Why should I buy a property in Najac in Aveyron?
- Credit: Archant
Picturesque and popular with househunters, the town of Najac in Midi-Pyrénées could be your new home in France. A local property agent reveals why expats buy houses here and why he loves the town
Tell us about Najac
The medieval village of Najac, in Midi-Pyrénées, is officially listed as one of the Plus Beaux Villages de France. It is set along a ridge above a bend in the Aveyron river, and is very close to the point where the departments of Aveyron, Tarn and Tarn-et-Garonne meet. This area is renowned for its rivers and lakes, its rugged landscapes and its wide open agricultural spaces where you can walk, cycle, fish or simply enjoy nature at its very best. It’s also a paradise for children of all ages, and it’s safe too, reminding me and many others of the south of England in the ’50s and early ’60s. An age of innocence, I suppose. During the last 20 years, I’ve worked and travelled all over France and nowhere comes close to the feeling of peace and contentment I get here. It’s also the feeling of stability and security reflected in the magnificent stone and lauze architecture seen in even the most simple of rustic buildings. Our agency is based in Najac and I couldn’t imagine a life anywhere else.
What’s the appeal of Najac to househunters?
This area has so much to offer all types of people. It’s an ideal retirement area, with property prices being much lower than in the UK, long warm summers and a good social life available. Health facilities are exceptional and there is always a doctor not too far away who speaks English. For families it is absolutely ideal, and there’s a wealth of activities for all ages to enjoy. For example, there are great day trips for the kids to Micropolis (La Cité des Insectes), as well as Lac de Pareloup and the Millau viaduct. The beaches of the Mediterranean are only three hours away too. For those who are keen skiers, we are also only two hours from the ski slopes above Laguiole and three hours from the Pyrénées. Both areas offer great skiing, and at considerably less expense than the Alps. You really do get the best of all worlds here. If you are wanting to move over and work, learning the language is imperative. Once a job is found or created, the children will benefit from a very high standard of education and will pick up the language in no time. Many Brits run B&Bs or other tourism businesses such as cycling holidays, rock climbing, art courses and even vineyard tours.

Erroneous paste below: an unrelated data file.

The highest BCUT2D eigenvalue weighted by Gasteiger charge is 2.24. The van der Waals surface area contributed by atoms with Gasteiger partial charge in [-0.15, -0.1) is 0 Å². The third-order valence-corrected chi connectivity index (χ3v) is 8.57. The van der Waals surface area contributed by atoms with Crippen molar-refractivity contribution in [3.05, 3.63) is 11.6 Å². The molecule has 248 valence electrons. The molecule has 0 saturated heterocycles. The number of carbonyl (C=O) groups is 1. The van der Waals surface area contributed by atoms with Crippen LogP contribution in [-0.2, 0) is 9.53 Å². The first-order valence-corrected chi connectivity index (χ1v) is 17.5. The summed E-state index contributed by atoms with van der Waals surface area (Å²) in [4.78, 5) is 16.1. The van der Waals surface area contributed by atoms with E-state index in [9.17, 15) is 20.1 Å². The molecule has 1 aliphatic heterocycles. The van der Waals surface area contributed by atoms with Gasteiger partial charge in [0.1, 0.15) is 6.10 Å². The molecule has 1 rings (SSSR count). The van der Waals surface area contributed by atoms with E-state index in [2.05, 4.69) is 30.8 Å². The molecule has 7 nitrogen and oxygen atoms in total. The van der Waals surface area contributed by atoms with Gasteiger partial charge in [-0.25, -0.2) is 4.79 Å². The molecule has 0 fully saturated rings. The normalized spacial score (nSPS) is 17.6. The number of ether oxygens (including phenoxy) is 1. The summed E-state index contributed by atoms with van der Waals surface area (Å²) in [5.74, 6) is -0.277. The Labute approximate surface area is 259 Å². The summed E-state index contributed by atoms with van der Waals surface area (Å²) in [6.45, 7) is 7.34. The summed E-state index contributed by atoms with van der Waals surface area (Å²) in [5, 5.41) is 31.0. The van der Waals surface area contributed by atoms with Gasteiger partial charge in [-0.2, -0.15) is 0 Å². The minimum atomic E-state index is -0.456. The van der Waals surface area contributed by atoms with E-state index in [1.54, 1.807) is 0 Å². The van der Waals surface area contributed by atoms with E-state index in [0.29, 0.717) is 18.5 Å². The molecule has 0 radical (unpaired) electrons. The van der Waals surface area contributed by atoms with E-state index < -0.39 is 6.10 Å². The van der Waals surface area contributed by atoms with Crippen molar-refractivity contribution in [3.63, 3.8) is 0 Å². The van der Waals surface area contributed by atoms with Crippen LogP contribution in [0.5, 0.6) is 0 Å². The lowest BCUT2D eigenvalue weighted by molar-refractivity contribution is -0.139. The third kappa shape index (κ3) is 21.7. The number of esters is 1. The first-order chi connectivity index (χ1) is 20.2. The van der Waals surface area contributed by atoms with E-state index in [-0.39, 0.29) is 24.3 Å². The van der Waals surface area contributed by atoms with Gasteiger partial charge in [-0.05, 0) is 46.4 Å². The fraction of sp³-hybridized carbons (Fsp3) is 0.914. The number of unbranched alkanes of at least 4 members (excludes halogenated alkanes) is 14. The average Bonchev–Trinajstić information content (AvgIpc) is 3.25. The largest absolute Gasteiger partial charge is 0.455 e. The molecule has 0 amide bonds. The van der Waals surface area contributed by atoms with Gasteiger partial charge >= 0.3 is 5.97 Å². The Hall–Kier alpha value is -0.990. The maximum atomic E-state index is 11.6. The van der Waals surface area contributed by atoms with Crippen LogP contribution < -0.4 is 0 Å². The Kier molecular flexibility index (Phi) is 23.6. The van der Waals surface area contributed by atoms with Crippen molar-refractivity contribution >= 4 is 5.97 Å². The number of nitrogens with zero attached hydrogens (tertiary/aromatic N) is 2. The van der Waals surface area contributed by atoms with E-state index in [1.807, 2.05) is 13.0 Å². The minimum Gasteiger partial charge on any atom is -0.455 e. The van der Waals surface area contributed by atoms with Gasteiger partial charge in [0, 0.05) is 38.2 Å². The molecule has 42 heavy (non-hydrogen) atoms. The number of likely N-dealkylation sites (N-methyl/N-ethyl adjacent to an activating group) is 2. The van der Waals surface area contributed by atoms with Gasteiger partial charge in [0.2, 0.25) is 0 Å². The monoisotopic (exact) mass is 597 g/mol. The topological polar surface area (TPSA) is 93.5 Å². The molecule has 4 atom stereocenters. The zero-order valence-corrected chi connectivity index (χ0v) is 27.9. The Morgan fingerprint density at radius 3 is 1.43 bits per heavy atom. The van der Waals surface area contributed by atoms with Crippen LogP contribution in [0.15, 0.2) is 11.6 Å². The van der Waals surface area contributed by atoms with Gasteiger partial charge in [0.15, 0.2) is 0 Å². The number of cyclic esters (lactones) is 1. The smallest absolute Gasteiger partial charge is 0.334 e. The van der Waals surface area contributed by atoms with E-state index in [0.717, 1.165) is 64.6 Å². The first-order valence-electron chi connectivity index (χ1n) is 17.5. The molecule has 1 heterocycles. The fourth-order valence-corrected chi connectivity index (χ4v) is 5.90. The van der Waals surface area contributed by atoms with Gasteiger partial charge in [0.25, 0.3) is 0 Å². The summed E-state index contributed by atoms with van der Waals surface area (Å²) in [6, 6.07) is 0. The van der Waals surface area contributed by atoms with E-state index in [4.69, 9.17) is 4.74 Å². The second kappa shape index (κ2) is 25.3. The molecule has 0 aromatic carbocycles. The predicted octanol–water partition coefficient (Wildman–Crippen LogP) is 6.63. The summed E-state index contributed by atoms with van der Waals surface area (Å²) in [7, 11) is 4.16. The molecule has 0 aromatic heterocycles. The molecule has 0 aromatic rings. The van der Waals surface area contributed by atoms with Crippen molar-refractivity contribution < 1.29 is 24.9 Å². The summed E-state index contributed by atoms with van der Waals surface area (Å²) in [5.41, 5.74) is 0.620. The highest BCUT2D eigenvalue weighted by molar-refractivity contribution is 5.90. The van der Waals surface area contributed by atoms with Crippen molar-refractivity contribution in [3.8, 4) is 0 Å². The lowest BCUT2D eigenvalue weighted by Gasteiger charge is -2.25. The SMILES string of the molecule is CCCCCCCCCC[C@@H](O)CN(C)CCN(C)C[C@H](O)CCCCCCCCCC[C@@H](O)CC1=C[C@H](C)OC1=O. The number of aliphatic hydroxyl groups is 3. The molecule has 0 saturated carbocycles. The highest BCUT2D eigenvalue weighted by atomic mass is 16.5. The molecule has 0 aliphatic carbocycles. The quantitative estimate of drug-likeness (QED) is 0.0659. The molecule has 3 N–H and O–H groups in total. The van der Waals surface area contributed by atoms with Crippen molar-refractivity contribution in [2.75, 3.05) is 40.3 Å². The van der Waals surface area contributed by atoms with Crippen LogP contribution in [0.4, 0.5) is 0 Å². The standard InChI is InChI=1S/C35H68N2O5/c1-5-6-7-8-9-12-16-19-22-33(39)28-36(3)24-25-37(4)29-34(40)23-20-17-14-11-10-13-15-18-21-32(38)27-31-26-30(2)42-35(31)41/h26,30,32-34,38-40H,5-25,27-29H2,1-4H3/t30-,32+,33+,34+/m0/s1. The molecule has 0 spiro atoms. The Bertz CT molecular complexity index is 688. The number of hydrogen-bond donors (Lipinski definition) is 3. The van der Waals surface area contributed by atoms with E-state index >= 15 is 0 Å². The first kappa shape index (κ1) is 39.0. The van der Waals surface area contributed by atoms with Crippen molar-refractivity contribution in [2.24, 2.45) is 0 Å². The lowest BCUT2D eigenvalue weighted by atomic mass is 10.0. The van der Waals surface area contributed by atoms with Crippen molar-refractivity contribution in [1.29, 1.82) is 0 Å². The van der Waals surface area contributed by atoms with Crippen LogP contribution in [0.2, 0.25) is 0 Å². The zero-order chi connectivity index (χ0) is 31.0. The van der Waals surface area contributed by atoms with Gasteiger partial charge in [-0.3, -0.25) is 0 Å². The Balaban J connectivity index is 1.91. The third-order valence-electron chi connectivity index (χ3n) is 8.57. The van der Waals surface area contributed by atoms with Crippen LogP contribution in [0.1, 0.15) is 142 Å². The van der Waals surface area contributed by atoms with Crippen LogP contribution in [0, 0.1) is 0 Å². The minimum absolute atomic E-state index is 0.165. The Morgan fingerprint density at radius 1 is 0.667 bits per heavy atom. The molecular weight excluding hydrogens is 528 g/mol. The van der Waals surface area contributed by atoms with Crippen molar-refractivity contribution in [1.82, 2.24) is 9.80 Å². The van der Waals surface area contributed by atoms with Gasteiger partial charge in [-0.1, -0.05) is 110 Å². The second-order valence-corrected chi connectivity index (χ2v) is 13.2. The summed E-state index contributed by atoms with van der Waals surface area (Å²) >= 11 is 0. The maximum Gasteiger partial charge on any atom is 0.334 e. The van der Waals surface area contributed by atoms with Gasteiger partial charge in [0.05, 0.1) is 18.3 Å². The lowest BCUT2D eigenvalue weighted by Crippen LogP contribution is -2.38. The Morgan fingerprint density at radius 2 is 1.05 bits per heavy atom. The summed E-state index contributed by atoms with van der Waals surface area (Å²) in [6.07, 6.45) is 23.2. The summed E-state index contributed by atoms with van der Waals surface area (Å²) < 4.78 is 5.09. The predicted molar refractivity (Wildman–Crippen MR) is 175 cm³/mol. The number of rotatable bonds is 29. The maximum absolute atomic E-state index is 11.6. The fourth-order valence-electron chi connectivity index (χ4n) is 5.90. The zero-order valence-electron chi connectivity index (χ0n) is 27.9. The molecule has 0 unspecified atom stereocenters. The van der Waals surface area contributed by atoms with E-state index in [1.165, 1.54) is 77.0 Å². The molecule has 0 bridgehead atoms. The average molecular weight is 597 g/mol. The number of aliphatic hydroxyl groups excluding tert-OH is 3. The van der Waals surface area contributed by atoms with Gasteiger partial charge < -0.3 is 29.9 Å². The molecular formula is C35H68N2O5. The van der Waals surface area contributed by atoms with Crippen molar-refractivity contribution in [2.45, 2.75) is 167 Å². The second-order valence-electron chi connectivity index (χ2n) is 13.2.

Who buys property here?
Life here lends itself both to people looking for a second home and those wishing to settle down and make a life for themselves among their French neighbours. There is a wide variety of holiday homes on offer, many with pools and most in rural locations. Annual maintenance and supervision, as well as rental changeovers, can be professionally handled by a number of companies, often run by expats. We often find that the owners of second homes lead fairly stressful lives and just want to take a few weeks to find themselves again. There are expats living here from many countries and this can lead to a full and varied social life. Conversation often revolves around food and wine, as we are in one of France’s richest areas for excellent examples of both. It is always a good idea to include locals as their humour and knowledge of the area, its produce and its history, are invaluable. I never imagined that one evening I would be sitting down with French neighbours, enjoying a meal including the most delicious stinging nettle tart accompanied by a glass of Gaillac Perlé.